Carlton Mullis is One of the Boys in (Panther) Blue
If you pursued a graduate degree in criminal justice at Georgia State in 2005, guess what: You had a cop in your classroom.
Actually, more than one, says Carlton Mullis, deputy chief of the campus police department. “Georgia State, especially the graduate program, is very geared toward people working in their profession,” he says. “So a good bit of my class was people who were in the middle of their profession. A lot of my law-enforcement colleagues were people I went to school with.”
This summer Mullis will celebrate 15 years keeping the peace on the Georgia State campus. And even though he’s already given plenty of time and effort keeping students and faculty safe, he decided it was a good time to give back to Georgia State another way: by making a gift through the Campus Campaign.
Every Little Bit Counts
“In the position I’m now in, being the deputy chief of police here, I see more of what the Georgia State Foundation does,” Mullis says. “What little part I can play in keeping Georgia State growing and expanding, I want to play it. I try to target those things that I care about, and one was the criminal justice program.”
Seeing what the Foundation has accomplished as a result of charitable gifts, Mullis realized every little bit helps. “Your gift may not seem like much, but a lot of people giving a little adds up. Whatever you can give, it’s your chance to give back to Georgia State. You may think you’re only giving a little bit, but a thousand people giving a little bit of money adds up to a pretty good amount.”
The growth and energy he’s witnessed at Georgia State is one of the reasons he wanted to come here in the first place. “I like being in Atlanta. We always tell people we’re in the middle of the largest city in the South, there’s a lot going on in this city, and a lot of what’s going on in Atlanta is happening here at Georgia State. It’s grown by leaps and bounds. I enjoy being part of that.”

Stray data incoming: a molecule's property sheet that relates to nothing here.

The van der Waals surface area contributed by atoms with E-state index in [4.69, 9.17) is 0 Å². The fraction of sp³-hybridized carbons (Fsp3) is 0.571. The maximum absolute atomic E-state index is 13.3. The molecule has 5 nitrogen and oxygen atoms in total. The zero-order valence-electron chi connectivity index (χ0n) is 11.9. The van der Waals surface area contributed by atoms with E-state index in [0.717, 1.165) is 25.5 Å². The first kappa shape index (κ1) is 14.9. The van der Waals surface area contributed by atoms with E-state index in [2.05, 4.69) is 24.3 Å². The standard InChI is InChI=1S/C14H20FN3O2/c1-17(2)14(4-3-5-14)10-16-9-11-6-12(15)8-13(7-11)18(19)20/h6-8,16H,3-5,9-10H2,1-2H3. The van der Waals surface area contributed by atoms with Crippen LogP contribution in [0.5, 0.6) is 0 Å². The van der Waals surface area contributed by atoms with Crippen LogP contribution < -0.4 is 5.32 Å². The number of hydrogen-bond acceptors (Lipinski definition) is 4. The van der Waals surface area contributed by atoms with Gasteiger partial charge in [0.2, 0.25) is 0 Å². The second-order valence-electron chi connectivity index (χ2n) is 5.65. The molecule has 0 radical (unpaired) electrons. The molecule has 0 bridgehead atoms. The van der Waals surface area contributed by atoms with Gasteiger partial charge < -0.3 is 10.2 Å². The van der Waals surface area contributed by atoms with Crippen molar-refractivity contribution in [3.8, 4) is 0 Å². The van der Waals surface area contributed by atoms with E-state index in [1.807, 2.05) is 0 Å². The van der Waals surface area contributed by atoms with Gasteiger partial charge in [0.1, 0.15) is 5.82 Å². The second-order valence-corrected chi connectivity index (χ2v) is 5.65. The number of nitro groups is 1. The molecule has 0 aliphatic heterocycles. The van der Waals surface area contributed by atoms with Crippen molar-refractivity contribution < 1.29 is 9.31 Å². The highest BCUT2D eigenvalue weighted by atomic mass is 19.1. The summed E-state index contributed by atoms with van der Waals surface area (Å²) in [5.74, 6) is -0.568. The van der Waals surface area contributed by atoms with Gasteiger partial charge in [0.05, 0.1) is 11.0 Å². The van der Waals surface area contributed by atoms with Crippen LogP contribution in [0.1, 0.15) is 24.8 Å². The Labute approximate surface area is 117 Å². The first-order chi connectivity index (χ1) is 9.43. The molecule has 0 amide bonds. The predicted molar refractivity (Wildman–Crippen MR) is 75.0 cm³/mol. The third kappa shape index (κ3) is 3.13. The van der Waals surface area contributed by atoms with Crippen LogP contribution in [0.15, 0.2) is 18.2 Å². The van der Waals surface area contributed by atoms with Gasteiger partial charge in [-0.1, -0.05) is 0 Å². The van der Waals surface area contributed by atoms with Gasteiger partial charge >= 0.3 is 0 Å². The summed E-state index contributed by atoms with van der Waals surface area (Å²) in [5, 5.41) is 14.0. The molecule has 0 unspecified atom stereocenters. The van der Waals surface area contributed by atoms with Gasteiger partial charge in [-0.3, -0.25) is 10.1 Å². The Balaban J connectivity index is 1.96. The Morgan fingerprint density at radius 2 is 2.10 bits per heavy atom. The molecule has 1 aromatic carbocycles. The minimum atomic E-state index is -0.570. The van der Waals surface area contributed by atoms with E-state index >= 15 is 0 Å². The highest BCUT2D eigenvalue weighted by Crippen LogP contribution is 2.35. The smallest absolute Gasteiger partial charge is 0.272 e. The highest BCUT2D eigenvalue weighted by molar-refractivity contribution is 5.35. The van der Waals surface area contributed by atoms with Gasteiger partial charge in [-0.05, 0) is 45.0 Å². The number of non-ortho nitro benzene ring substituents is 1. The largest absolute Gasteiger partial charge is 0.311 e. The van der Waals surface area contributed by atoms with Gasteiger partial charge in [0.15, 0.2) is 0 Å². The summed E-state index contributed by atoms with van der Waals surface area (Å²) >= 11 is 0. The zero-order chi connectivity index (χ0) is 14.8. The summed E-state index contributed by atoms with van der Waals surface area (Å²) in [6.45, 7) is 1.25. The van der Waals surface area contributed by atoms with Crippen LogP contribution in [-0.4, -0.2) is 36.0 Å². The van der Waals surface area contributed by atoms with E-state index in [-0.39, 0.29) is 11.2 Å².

Protecting at Home, Seeing the World
Mullis admits his career in law enforcement started almost by accident. “I wanted to go into ROTC, but at the time they were sort of downsizing, so I wasn’t going to get an active duty commission,” he remembers. “So I decided that I needed to find a real job. That’s when I started working with the UGA Police Department.”
After earning his undergraduate degree in political science at UGA, Mullis served on the Georgia World Congress Center’s bike patrol in Centennial Park for a few years before joining the force at Georgia State. After a few more years, he decided a master’s degree was his key to the next step.
Spending part of the day protecting students and the other part mingling among them in the classroom required a little bit of adjustment, Mullis says, but the student experience at Georgia State more than lived up to expectations. In particular, he points to the Georgia International Law Enforcement Exchange (GILEE) as a worthwhile experience that really broadened his horizons. “I did that over two weeks in 2006,” he says. “I went over to Israel, traveled the country and met members of their police department, while they also brought some Israeli police officers over here. I learned a lot from that.”
Mullis has maintained his involvement with GILEE, and through Dr. Robert Friedmann, professor emeritus in the Department of Criminal Justice and Criminology, he even took the initiative to make some connections with police in the United Kingdom.
“I was on vacation over in London, and through Dr. Friedmann I made a connection with Scotland Yard and the London Metropolitan Police,” he says. “It’s always nice to be able to meet colleagues from the other side of the world.”